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Why I Get Frustrated Talking to “Democratic Socialists”10 min read

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While so-called Democratic Socialism (DS) is popular among progressives in government and the media, there is a bit of confusion over what it means, and many who support it also seem to support traditional socialism (TS), neglecting its despotic history.

Here’s some stats:

  • 39% of young Americans support Democratic Socialism 1
  • 31% of young Americans support traditional Socialism 1
  • 47% of Democrats view capitalism positively, down from 56% in 2016 2
  • 57% of Democrats now view socialism positively, little changed from 2010 2

One conclusion we can draw from this is that there are a significant number of leftists in the US who support both DS and TS. 3

This could be because they are radical enough to embrace both, or as I contend below, because there is little difference between them, except that supporters believe that their version of socialism will be the one that works (as all the rest in history have been abysmal despotic failures).

Misunderstanding Capitalism

A typical example of DS rhetoric comes straight from one of my Facebook threads:

An oligarchy employing social Darwinism is a terrible and inhuman idea. A system in which everyone’s basic needs are taken care of is a great and humane idea.

Note the caricatures of both our capitalist system, and of DS. First, this definition of capitalism, as merely a survival-of-the-fittest jungle, is not what we have. In fact, pure Democracy or Capitalism may actually be such an inhumane jungle, but we don’t have that. I responded:

While pure capitalism or democracy is a Darwinist oligarchy, a republic with basic freedoms and responsibilities is more like a meritocracy with safeguards.

Misunderstanding Democratic Socialism

I was later informed that true DS is not the same as traditional socialism, and was directed to a video of Socialism supporter Nomiki Konst explaining why DS is not the things listed on the right side of the slide below:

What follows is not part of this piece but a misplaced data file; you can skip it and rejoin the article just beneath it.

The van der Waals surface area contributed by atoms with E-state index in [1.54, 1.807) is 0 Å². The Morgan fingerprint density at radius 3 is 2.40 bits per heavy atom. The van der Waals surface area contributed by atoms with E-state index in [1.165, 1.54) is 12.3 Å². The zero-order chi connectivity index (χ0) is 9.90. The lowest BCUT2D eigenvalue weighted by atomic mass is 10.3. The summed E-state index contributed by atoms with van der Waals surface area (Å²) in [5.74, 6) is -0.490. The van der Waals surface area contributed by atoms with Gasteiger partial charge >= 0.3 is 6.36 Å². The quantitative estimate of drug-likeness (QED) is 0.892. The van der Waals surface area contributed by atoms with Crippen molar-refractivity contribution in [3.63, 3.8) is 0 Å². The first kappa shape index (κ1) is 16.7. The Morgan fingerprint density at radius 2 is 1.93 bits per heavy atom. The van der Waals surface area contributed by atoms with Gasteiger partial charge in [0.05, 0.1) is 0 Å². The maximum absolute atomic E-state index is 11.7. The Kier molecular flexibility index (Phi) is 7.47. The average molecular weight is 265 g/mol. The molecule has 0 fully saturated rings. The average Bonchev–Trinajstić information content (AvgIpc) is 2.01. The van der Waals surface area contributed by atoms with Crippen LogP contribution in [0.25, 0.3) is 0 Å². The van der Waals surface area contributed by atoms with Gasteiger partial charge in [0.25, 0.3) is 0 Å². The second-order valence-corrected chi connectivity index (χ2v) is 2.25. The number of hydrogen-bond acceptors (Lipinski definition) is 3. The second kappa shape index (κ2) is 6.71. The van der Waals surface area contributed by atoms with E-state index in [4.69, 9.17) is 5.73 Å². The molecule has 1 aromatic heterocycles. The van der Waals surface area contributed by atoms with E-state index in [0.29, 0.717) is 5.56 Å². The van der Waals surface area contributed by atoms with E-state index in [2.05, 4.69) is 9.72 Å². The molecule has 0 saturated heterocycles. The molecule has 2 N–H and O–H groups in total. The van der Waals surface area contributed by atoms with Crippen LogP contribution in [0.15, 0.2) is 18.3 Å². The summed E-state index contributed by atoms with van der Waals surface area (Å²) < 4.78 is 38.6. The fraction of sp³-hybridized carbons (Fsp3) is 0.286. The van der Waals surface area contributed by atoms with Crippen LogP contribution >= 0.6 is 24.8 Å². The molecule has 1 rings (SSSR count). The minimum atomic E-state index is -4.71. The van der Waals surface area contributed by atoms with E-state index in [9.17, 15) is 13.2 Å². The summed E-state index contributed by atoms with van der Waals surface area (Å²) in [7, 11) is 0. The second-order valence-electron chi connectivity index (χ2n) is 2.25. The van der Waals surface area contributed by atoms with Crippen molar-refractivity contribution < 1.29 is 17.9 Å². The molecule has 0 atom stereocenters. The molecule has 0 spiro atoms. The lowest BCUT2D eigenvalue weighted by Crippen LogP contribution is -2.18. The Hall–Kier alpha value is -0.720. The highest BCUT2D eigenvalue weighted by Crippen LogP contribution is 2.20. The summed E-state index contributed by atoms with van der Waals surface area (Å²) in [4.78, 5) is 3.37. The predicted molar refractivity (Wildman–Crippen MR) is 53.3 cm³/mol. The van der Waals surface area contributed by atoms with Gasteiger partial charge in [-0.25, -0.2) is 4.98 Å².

But to put it plainly, the government solutions that DS offers end up being exactly parallel, if not identical in outcome to the TS goals listed in the picture above. That is:

  • Government Ownership is replaced by DS with confiscatory taxes, burdensome regulations, grants only to favored businesses, and mandatory pricing and wages that have the same oppressive effects on businesses – they are no longer free to take risks with their capital because it’s taken from them when they make it, or even before due to the high cost of starting under such regimes.
  • Collective Goals is just the subversion of the individual to state-ordered monetary priorities. It means we are expected to give up the majority of our earnings for centrally planned activities. No limits on government confiscation of earnings.
  • Low Competition is certainly what government monopolies on healthcare and education, as well as in all businesses with price controls and wage minimums create. Low competition under either DS or TS means low value, high cost.
  • Shared Wealth – is their any argument that DS wants to redistribute a majority of our earnings through taxes? No.

I was informed that DS is not this, but rather includes government programs to support

  • anti-poverty programs
  • medicare
  • fair housing
  • reduced student debt

The issue is, these are addressed better under a capitalist republic. Capitalism has raised more people out of poverty (billions) than all the people murdered by Socialist utopias (hundreds of millions!). 4 5

Student Debt

Student debt has skyrocketed, not because of capitalism, but because of government loans that have incentivized college price inflation, and loans for degrees that show no promise for significant employment. 6 Note the graph below showing price indices, and that the ones with government subsidies are now priced out of reach. Lesson? Think twice before assuming government can solve problems regarding pricing.

Meeting Every Basic Human Need via Government

This is the false premise and promise of socialism. The problem with this is that humans need a system that provides equal opportunity and reward for effort, not one that provides equal outcomes and rewards inaction, which is the perverse unintended consequence of Socialism.

It means well, but it misapprehends human nature, and leads to a different kind of oligarchy, one that is much more powerful and prone to abuse by a few.

The Poor Naming of Democratic Socialism

Progressives are guilty in this case of being at least bad communicators, if not self-deceived or deceptive about their cause. It’s like calling your movement Democratic Communism or Democratic Fascism, and expecting everyone to understand you.

Even worse, it is just a Trojan horse. Instead of having the state directly own the means of production, it strips it of its profits, controls it with regulations, inflates costs through artificial pricing and wages, and thinks that isn’t the same as state ownership. It’s just parallel means (and outcome) to TS . It is quite literally a distinction without a meaningful difference.